Smith was born into a family of Yorkshire industrialists and resisted his father’s attempts to establish him in the firm in favour of an artistic career. After a period at the Slade in London he joined Post-Impressionist artists working in Pont Aven in 1908, and later studied at the Atelier Matisse in Paris.

After serving in the First World War, Smith suffered with his mental health and his work from the 1920s period is characterised by dark and brooding landscape subjects and still-lifes. However, he later became known for colourist nude portraiture which exuded sensuality.

Smith left the contents of his studio to his friend and model Mary Keene, who in 1974 presented 175 oil paintings and more than 1,000 works on paper to the City of London. Including rapid on-the-spot sketches, hundreds of studies from the nude model, unfinished compositions, and paintings from which he did not want to be parted, the collection offers a unique insight into the artist’s practice.

A small selection of Smith’s work is permanently on display at the Gallery.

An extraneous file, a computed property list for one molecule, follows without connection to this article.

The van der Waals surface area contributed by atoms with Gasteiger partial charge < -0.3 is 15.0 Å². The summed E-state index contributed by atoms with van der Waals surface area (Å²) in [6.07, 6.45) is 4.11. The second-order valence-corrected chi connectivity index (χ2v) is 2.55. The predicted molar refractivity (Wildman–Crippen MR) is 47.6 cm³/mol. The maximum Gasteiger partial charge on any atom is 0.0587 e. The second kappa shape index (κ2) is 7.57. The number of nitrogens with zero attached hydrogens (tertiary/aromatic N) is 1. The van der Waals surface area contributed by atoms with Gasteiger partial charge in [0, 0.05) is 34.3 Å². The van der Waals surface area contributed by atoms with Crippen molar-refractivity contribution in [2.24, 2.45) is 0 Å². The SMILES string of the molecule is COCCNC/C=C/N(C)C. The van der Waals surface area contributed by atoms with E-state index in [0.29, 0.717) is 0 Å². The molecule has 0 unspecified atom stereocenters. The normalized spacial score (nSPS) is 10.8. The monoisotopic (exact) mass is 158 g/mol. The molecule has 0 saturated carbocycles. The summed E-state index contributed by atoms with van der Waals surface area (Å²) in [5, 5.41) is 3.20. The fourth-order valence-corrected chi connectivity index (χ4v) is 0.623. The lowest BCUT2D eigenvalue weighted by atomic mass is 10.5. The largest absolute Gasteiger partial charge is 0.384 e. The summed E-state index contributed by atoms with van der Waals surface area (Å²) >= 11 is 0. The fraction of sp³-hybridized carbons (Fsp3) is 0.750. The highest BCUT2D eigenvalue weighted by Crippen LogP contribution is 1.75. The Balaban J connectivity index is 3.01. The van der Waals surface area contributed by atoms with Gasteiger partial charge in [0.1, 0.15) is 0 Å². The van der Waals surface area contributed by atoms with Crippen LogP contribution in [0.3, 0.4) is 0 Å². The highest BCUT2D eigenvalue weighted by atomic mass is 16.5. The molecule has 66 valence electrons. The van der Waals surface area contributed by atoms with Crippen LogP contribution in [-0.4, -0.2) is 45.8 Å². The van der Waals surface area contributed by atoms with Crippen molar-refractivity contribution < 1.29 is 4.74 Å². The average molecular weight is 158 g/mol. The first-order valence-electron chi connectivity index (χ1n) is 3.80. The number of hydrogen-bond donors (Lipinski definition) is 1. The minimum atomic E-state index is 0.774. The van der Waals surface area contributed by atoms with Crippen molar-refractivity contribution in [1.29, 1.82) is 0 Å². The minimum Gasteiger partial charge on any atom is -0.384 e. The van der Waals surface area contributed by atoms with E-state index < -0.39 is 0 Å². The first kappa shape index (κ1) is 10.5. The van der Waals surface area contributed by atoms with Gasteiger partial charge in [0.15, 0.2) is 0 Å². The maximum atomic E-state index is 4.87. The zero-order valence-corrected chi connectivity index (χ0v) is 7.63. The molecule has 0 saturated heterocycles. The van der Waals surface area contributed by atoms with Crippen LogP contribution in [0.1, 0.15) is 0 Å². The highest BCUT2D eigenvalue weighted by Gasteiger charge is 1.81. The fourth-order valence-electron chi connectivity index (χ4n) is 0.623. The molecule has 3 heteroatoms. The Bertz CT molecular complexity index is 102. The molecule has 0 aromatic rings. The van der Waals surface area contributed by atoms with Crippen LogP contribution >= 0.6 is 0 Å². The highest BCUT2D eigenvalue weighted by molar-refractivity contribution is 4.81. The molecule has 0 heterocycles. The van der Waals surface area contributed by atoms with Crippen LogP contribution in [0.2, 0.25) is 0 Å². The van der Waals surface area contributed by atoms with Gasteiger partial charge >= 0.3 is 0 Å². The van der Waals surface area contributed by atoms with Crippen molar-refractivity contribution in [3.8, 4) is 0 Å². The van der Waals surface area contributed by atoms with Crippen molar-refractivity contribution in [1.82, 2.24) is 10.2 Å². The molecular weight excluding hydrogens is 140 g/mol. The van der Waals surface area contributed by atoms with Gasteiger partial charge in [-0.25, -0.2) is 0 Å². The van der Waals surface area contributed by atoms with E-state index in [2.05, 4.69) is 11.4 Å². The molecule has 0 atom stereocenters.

'Self Portrait', Matthew Smith (1909)

These are some other paintings from our permanent collection. Please be mindful that all of our images are protected by Copyright.

For more information on the use of our images you can read our Reproducing an Image section.

'Plenty and Progress', Mark Titchner (2012) - metal sculpture
Painting of a couple smartly dresses walking through a park - 'The Garden of Eden', Riviere, Hugh Goldwyn (1901)
'London Wharves', Greta Marks (1972) - abstract painting of an urban setting
'The Eve of St Agnes', Holman Hunt, William (1848) - dramatic scene with a man lyig on the floor, dogs in the background
'Tower Bridge', Uzo Egonu (1968) - surreal painting of tower bridge curving in on itself
'Market Arcade', Ben Johnson (1986) - an image of a vaulted ceiling
'View from Rotherfield Street to the Barbican', Sharon Beavan (1989)